Firewall

Zentyal uses the Linux kernel subsystem called Netfilter [2] for the firewall module, providing filtering, packet marking and connection redirection capabilities.

[2]http://www.netfilter.org/

Firewall configuration with Zentyal

Zentyal’s security model is based on delivering the maximum possible security with the default configuration, trying at the same time to minimize the effort when adding a new service.

When Zentyal is configured as a firewall, it is normally installed between the internal network and the router connected to the Internet. The network interface which connects the host with the router has to be marked as External in Network ‣ Interfaces. By doing this, the firewall establishes stricter filtering policies for external connections that use these interfaces.

External interface

External interface

Zentyal denies by default any attempt to connect to the system through external interfaces. In the case of internal interfaces, it only allows connections targeted to the services defined by the installed modules. Every time a Zentyal module is installed, Zentyal automatically adds the necessary firewall rules to enable the new services. These rules can be modified later by the administrator. The default configuration for outgoing connections from internal networks and from the server itself is to allow all.

You can define the firewall policies in: Firewall ‣ Packet filtering.

Sections of the firewall, depending on traffic flow

Sections of the firewall, depending on traffic flow

Each one of the sections above is in charge of controlling different traffic flows, depending on their source and destination:

  • Filtering rules from internal networks to Zentyal (example: allow access to Zentyal’s file server from the local network).
  • Filtering rules for internal networks (example: restrict access to Internet from a set of hosts, forbid the DMZ to access other LAN segments).
  • Filtering rules from external networks to Zentyal (example: allow any host in the Internet to access the Webmail module).
  • Filtering rules for traffic coming out from Zentyal (example: connections going from the server itself to the external or internal networks).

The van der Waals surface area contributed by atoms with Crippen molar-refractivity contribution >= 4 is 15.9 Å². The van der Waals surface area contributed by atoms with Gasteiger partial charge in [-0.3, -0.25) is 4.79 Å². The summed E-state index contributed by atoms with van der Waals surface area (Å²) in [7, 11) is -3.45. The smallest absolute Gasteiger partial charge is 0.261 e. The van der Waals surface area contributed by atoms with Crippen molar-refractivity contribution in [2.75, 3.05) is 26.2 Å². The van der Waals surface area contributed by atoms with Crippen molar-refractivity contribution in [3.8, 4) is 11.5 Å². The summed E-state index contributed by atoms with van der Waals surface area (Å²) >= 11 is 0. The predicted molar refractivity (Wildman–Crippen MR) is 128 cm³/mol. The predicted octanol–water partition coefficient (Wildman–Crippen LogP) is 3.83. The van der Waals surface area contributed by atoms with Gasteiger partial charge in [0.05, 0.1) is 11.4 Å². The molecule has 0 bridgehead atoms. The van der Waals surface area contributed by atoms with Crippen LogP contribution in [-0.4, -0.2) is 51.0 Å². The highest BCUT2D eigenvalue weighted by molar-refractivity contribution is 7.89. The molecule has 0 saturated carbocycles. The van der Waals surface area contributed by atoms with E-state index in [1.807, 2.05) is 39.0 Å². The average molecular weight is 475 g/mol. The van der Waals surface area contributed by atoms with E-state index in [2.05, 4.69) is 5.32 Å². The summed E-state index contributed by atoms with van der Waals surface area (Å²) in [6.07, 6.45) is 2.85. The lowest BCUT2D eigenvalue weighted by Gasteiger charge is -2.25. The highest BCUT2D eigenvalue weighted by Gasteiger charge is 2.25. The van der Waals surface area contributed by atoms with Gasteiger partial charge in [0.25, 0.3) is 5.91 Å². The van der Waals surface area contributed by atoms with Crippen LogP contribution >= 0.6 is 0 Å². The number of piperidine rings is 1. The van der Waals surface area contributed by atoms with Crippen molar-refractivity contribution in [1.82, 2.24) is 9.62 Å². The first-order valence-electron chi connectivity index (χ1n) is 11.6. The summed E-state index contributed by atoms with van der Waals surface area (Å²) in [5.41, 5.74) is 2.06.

You have to take into account that allowing Internet connections to Zentyal services could be potentially dangerous. It is recommended to study the security implications before modifying the third set of rules.

Schema illustrating the different traffic flows in the firewall

Schema illustrating the different traffic flows in the firewall

By studying the schema above, you can determine where you can find the type of traffic you want to control in the firewall. The arrows only signal the source and destination. Naturally, all the traffic must go though Zentyal’s firewall in order to be processed.

For example, the Internal Networks arrow, which goes from LAN 2 to Internet, represents one of the LAN hosts, that is the source, and a machine in the Internet, that is the destination. The connection will of course be processed by Zentyal which is the gateway for the host in question.

Zentyal provides a simple way to define the rules that will compose the firewall policy. The definition of these rules uses the high-level concepts as defined in Network services section to specify the protocols and ports to which to apply the rules and in Network objects section to specify on which source or destination IP addresses they apply.

List of packet filtering rules from internal networks to Zentyal

List of packet filtering rules from internal networks to Zentyal